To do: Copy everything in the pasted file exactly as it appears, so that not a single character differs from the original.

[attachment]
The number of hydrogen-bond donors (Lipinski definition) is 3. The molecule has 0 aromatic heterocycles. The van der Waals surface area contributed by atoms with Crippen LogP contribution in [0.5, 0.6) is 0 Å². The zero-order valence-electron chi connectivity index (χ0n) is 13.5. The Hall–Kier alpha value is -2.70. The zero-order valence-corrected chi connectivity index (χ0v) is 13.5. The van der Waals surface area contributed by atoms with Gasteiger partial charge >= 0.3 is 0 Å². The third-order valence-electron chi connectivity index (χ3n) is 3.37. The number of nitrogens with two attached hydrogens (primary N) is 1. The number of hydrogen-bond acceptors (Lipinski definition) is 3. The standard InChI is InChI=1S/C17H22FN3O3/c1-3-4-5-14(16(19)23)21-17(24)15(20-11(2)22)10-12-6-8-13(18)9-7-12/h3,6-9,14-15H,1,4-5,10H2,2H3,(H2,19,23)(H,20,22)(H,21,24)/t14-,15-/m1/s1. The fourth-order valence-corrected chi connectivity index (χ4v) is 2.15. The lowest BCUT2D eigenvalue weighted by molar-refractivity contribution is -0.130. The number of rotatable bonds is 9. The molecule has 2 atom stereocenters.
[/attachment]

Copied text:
The number of hydrogen-bond donors (Lipinski definition) is 3. The molecule has 0 aromatic heterocycles. The van der Waals surface area contributed by atoms with Crippen LogP contribution in [0.5, 0.6) is 0 Å². The zero-order valence-electron chi connectivity index (χ0n) is 13.5. The Hall–Kier alpha value is -2.70. The zero-order valence-corrected chi connectivity index (χ0v) is 13.5. The van der Waals surface area contributed by atoms with Gasteiger partial charge >= 0.3 is 0 Å². The third-order valence-electron chi connectivity index (χ3n) is 3.37. The number of nitrogens with two attached hydrogens (primary N) is 1. The number of hydrogen-bond acceptors (Lipinski definition) is 3. The standard InChI is InChI=1S/C17H22FN3O3/c1-3-4-5-14(16(19)23)21-17(24)15(20-11(2)22)10-12-6-8-13(18)9-7-12/h3,6-9,14-15H,1,4-5,10H2,2H3,(H2,19,23)(H,20,22)(H,21,24)/t14-,15-/m1/s1. The fourth-order valence-corrected chi connectivity index (χ4v) is 2.15. The lowest BCUT2D eigenvalue weighted by molar-refractivity contribution is -0.130. The number of rotatable bonds is 9. The molecule has 2 atom stereocenters.